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Discussion in 'Drivetrain, Exhaust and Electrical' started by VoodooBoss, Nov 20, 2016.
@cghawk any update on your driveshaft install?
I'll have more feedback about mine in the GT500 after some seat time @ Sonoma this weekend. Signs point to a notable improvement off-corner.
I busted posted one for sale in the classifieds
Just ordered a QA1 Carbon Driveshaft. 10% off at LMR:
You can actually get it 100$ cheaper at CJ Pony Parts too
With 10% off LMR is $40 cheaper.
You sometimes have to call but I suspect that the difference in price is due to the CJ's listing not having an SFI rating sticker on it. I purchased mine through LMR and paid the additional for the sticker.
The QA1 piece is very well engineered. Be sure to carefully inspect the shaft upon delivery as the packaging QA1 is using isn't the most robust. The first shaft I had delivered was in a box completely torn open and hanging out the end. QA1 took care of me upon notification.
Just a suggestion, measure your driveline angles on the new shaft. I used an online calculator from Spicer and would be happy to compare data.
Can you tell us the weight of each? to make up the difference in LBS? How do you like it? Do you feel any difference, less vibrations? Was the install easy?
Thanks! great pictures!!
OEM two-piece steel shaft is ~31lbs and QA1 CF shaft is ~21 lbs. The difference in feel is subtle but definitely noticeable. It is very smooth throughout the range. I do have a very faint harmonic from about 47-52 mph in any gear and at any rpm. It was there before and the shaft didn't eliminate it.
The install isn't complicated at all. You do have to pay attention to the instructions as the front bolts and washers are color coded as the assembly was balanced in a specific orientation. QA1 does this instead of trying to bond or fasten any type of balance weight to the shaft.
Thanks for the great info!
Do yourself a favor and inspect that shaft often, I personally am not a fan of CF driveshafts because road debris and other garbage can chip away at the outer coating, then water, oil and whatever can get into the the layers, weakening it. They obviously work well, but that is their Achilles heal. The good news is that if you get a ding in it, you can usually find some clear paint and fill it in...sort of the way helos use duct tape on their CF rotor blades..sorta..whatever. But I bet it does make a big difference, I just prefer aluminum.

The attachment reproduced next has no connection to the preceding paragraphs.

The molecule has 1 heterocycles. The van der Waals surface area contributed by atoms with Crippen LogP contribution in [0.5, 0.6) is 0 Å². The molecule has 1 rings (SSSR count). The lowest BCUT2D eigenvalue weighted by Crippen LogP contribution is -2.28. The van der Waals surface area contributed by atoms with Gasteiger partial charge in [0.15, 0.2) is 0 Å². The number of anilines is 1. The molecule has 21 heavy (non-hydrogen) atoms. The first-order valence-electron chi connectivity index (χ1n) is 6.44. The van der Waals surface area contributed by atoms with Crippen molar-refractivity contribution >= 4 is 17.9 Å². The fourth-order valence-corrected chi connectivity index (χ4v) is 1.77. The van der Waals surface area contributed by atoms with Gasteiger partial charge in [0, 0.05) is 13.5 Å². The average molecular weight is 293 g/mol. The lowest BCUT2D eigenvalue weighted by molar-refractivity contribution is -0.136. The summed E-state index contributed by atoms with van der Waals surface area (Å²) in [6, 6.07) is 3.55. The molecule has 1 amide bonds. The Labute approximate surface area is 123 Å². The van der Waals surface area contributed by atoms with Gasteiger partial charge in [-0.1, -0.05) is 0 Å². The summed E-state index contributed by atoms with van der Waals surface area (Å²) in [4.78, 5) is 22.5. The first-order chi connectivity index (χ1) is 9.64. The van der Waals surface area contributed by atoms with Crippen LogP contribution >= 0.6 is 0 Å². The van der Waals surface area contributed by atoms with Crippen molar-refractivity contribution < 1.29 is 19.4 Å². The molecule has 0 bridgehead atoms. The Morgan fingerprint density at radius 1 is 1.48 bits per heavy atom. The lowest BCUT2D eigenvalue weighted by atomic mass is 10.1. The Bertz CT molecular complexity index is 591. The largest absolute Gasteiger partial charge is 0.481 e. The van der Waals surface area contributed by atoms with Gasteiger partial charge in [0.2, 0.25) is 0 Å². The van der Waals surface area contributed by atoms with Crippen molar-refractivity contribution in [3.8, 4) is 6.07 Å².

Very good points, thanks for all the information, will look further into it, do you know of any good sources for Aluminum shafts?
Hey Guys -
Since I have my driveshaft out of the car at the moment I am going to order a QA1 CF replacement. Is it necessary to pay the extra $100 for the SFI Approved?
Everyone pondered the same thing when the 13/14 GT500 was released. Oddly enough, this has not proven to be the case. Far from it. And with respect to the QA1 shaft in a GT350, it is better protected than S197 factory iterations due to the positioning of the exhaust system. In other words, I wouldn't worry about but it never hurts to be on the lookout.
No. The shafts are 100% the same in terms of construction with or without the certification sticker.
That is what I figured but wanted to check. Thanks for the reply!
Anyone using a driveshaft loop with their CF driveshaft? If so, Which one?
I got mine installed today but before I put it back together I wanted to see if you guys are using loops.
Some sanctioning bodies require a loop, but with a CF driveshaft it's much more likely to break up than pole vault the car. I will only put a loop in if NASA requires it, haven't checked yet.... @ArizonaBOSS ?
I'm wondering what the argument is that a lighter driveshaft can noticeably improve acceleration? Without attempting any real analysis, my thought is that the rotational inertia of the driveshaft is insignificant compared to that of the wheels.
Agree for the 550 platform. On the 197s we gained significantly. The stock shaft was two piece with a Bearing and joint near the center. We dropped near 20 LBS. total. The lighter shaft combined with the loss of slop associated with the additional joint and bearing made a noticeable difference.
Note I said "if". The wheels are what they are so they don't change. I'm running a wheel/tire package that is 10 lbs per wheel lighter than stock so that gain is already locked in. If the DS is lighter than stock it should respond similarly to a lightened flywheel. Regardless it's been determined the CF DS is only about 10 lbs lighter than stock. I'd still buy a CF DS but I doubt there would be any noticeable performance gains.